Fund managers flee euro zone financials
* Banks deserted by funds spooked by sovereign woe
* Sell-off in financials will spread beyond France
* Euro zone needs political overhaul to resolve crisis
LONDON, Aug 11 (Reuters) - Long-only fund managers are pulling their money out of euro zone banks and sovereigns, worried the region's monetary union has neither the political cohesion nor financial firepower to prevent a re-run of the 2008 credit crunch.
Even without a formal fiscal union in place, investors say they are starting to see all euro zone states as financially accountable for one another's solvency, sparking a stampede to economies with greater freedom to plot their way out of the crisis, like Switzerland, Britain, the United States and Scandinavia.
"We have colossal debt burdens in some jurisdictions, colossal budget deficits and an inability to forge political unity at an early stage to short-circuit fears," Stephen Snowden, fixed income manager at 48 billion pound funds firm AEGON Asset Management, said.
French banks already reeling from writedowns on troubled sovereign debt suffered a dramatic sell-off on Wednesday amid fears the country could be called on again to bankroll rescue packages for the likes of Italy and Spain.
Those falls came a day after spreads on German credit default swaps widened beyond their UK equivalent for the first time, reflecting worry that Europe's largest economy was being dragged down by its efforts to support the euro zone laggards.
Sales of French bank paper and stock -- as well as those of other major lenders seen to be infected by exposure to the Euro zone -- look likely to accelerate as long-only investors hurry to offload risk, fund managers said.
Snowden said AEGON had slashed exposure to banks in its Investment Grade Bond fund by more than a quarter in the past four weeks. He cited BNP Paribas , Unicredit , Credit Agricole and Belgium's KBC among its recent disposals.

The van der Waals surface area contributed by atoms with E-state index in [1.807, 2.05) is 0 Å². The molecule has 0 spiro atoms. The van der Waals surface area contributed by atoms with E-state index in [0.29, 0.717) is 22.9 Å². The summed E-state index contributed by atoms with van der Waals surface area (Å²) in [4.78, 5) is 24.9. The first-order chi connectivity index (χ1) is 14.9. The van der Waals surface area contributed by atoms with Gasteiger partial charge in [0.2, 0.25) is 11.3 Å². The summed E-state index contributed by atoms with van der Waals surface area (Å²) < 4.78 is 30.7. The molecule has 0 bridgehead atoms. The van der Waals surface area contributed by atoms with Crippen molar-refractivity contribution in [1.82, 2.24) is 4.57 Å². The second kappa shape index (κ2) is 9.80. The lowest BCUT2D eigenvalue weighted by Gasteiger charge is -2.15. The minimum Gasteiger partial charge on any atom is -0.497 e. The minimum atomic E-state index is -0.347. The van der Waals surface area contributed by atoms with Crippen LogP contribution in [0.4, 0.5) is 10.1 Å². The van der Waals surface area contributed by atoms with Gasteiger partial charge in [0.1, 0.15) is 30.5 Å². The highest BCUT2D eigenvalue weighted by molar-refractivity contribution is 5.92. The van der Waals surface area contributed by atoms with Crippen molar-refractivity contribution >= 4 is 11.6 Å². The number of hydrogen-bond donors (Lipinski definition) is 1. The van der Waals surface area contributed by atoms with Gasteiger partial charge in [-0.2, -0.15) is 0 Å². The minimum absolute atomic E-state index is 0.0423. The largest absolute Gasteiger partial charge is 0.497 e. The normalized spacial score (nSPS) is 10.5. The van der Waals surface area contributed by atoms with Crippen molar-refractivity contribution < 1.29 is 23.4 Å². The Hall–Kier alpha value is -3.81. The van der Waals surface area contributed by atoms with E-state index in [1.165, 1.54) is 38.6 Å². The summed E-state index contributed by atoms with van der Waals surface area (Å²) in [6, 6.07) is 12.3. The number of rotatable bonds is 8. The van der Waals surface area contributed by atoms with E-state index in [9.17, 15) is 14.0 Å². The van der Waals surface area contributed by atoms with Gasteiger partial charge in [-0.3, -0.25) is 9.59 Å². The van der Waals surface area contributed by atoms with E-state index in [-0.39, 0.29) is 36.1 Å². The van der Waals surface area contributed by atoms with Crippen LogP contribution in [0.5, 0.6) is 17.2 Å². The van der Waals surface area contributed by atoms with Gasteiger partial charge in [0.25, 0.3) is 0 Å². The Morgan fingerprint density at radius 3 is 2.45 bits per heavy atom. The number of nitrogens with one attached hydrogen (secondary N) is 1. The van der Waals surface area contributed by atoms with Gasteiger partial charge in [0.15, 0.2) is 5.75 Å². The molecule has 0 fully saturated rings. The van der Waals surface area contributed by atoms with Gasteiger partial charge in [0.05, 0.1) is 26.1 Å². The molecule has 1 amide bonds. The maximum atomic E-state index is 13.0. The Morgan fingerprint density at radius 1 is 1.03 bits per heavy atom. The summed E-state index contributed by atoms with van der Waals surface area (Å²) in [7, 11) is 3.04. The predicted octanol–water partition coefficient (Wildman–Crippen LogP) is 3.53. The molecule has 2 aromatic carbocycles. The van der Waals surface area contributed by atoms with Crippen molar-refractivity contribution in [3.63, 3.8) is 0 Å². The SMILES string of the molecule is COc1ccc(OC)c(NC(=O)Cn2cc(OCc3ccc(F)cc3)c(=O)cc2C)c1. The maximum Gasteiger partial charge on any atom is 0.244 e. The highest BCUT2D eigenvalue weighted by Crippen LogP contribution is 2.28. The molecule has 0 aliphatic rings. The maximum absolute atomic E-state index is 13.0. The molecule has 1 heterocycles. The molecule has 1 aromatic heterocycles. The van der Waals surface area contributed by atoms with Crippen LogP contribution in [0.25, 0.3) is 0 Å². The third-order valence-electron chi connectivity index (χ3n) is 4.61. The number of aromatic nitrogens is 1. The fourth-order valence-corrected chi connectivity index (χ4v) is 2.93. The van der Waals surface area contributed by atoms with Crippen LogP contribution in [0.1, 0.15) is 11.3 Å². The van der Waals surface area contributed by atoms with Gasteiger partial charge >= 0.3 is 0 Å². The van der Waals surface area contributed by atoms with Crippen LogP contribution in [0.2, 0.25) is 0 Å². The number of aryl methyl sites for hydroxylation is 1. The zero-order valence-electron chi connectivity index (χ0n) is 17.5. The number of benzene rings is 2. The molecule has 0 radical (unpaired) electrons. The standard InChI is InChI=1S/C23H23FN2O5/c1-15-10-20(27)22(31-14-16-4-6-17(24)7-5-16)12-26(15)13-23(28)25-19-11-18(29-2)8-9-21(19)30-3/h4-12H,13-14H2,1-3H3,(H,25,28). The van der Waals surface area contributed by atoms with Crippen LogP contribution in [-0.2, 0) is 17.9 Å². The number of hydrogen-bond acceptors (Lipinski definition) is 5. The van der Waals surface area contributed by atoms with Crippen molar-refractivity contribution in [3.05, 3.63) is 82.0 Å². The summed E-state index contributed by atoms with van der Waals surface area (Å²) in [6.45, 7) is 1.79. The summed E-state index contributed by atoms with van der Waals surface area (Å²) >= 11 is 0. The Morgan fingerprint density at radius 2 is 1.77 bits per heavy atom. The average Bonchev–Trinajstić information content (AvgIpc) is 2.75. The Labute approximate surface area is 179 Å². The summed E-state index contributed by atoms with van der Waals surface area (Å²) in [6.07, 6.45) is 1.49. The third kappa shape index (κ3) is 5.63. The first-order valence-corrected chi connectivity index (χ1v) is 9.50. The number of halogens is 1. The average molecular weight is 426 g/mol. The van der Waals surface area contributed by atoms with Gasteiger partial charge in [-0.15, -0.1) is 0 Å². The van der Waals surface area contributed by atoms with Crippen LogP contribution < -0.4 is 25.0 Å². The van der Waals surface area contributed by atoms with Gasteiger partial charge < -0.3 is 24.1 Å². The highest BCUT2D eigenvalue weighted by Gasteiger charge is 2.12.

"The credit market is substantially broken as we speak," Snowden said.
Another fund manager at a different global investment house running around $100 billion in assets blamed the current volatility on "undue complexity" in the balance sheets of financial institutions -- making it hard for investors to track exposure to troubled credit. This is a popular criticism that the recent round of European bank stress-tests has failed to quell.
"(Price volatility) will spread across a broader set of institutions. I do not see why they picked on the French banks, you could name just about any bank ...and I think you can name any of the international insurers," the manager said.
"What you have got is an enormous set of assets, an enormous set of liabilities and very thin margins in the middle. If you are not exactly clear where you are in those enormous books, you have a high level of risk in the business."
Fund managers are stretching investment mandates and guidelines on hedging tools to their limits in an effort to protect their clients and avert a wave of redemptions that could hurt battered stock markets even more.
But making those unplanned bets pay requires canny reading of political runes as well as economic ones: a gamble most investment managers are unwilling to take.
Jean-Louis Nakamura, Chief Investment Officer in the asset allocation group at Lombard Odier Investment Managers said only a "thorough and rapid institutional revolution" in the euro zone would be sufficient to soothe market panic and boost demand for stocks and bonds of its banks and governments.
"While the U.S. suffered a one-off political problem, it doesn't have a deeper institutional issue. In contrast, the eurozone's structures for coping with its debt problems at the relevant monetary union level aren't even in place, let alone operational," Nakamura said.
Managers said a reversal in European Central Bank policies on quantitative easing and a rapid launch of euro bonds could slow a sell-off and even coax bargain-hunters back to the markets, but most are planning a long stay on the sidelines.
"There's a few of us out there who got badly burned in 2008 and don't think it is something we want to revisit," said Snowden.
"Clients rightly want answers when we get it wrong -- if you buy more while all this is going on, you have signed your own resignation letter." (Editing by Sophie Walker)
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